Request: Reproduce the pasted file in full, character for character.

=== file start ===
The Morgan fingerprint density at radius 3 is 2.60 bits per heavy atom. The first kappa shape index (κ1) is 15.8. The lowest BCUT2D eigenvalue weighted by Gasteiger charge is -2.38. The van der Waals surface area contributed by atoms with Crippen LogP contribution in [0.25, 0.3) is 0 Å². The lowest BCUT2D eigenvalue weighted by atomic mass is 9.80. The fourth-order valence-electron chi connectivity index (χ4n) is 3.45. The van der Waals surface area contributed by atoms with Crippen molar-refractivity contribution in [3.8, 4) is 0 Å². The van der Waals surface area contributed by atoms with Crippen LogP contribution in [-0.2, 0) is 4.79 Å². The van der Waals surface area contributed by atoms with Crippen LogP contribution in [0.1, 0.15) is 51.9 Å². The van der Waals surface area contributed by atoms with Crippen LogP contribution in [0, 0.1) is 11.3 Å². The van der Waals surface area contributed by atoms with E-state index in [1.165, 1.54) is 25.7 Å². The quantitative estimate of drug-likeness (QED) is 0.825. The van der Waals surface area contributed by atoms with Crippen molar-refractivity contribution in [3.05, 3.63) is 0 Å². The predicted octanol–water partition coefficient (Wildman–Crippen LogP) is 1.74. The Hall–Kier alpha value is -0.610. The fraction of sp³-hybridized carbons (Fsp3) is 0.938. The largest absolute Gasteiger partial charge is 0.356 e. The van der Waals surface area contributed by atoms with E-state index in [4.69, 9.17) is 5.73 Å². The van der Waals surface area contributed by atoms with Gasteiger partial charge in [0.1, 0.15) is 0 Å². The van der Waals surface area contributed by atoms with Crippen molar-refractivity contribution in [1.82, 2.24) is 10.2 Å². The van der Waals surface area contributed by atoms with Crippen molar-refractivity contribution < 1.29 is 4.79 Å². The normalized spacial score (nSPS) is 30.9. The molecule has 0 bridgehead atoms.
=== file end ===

The Morgan fingerprint density at radius 3 is 2.60 bits per heavy atom. The first kappa shape index (κ1) is 15.8. The lowest BCUT2D eigenvalue weighted by Gasteiger charge is -2.38. The van der Waals surface area contributed by atoms with Crippen LogP contribution in [0.25, 0.3) is 0 Å². The lowest BCUT2D eigenvalue weighted by atomic mass is 9.80. The fourth-order valence-electron chi connectivity index (χ4n) is 3.45. The van der Waals surface area contributed by atoms with Crippen molar-refractivity contribution in [3.8, 4) is 0 Å². The van der Waals surface area contributed by atoms with Crippen LogP contribution in [-0.2, 0) is 4.79 Å². The van der Waals surface area contributed by atoms with Crippen LogP contribution in [0.1, 0.15) is 51.9 Å². The van der Waals surface area contributed by atoms with Crippen LogP contribution in [0, 0.1) is 11.3 Å². The van der Waals surface area contributed by atoms with E-state index in [1.165, 1.54) is 25.7 Å². The quantitative estimate of drug-likeness (QED) is 0.825. The van der Waals surface area contributed by atoms with Crippen molar-refractivity contribution in [3.05, 3.63) is 0 Å². The predicted octanol–water partition coefficient (Wildman–Crippen LogP) is 1.74. The Hall–Kier alpha value is -0.610. The fraction of sp³-hybridized carbons (Fsp3) is 0.938. The largest absolute Gasteiger partial charge is 0.356 e. The van der Waals surface area contributed by atoms with E-state index in [4.69, 9.17) is 5.73 Å². The van der Waals surface area contributed by atoms with Gasteiger partial charge in [0.1, 0.15) is 0 Å². The van der Waals surface area contributed by atoms with Crippen molar-refractivity contribution in [1.82, 2.24) is 10.2 Å². The van der Waals surface area contributed by atoms with Crippen molar-refractivity contribution < 1.29 is 4.79 Å². The normalized spacial score (nSPS) is 30.9. The molecule has 0 bridgehead atoms.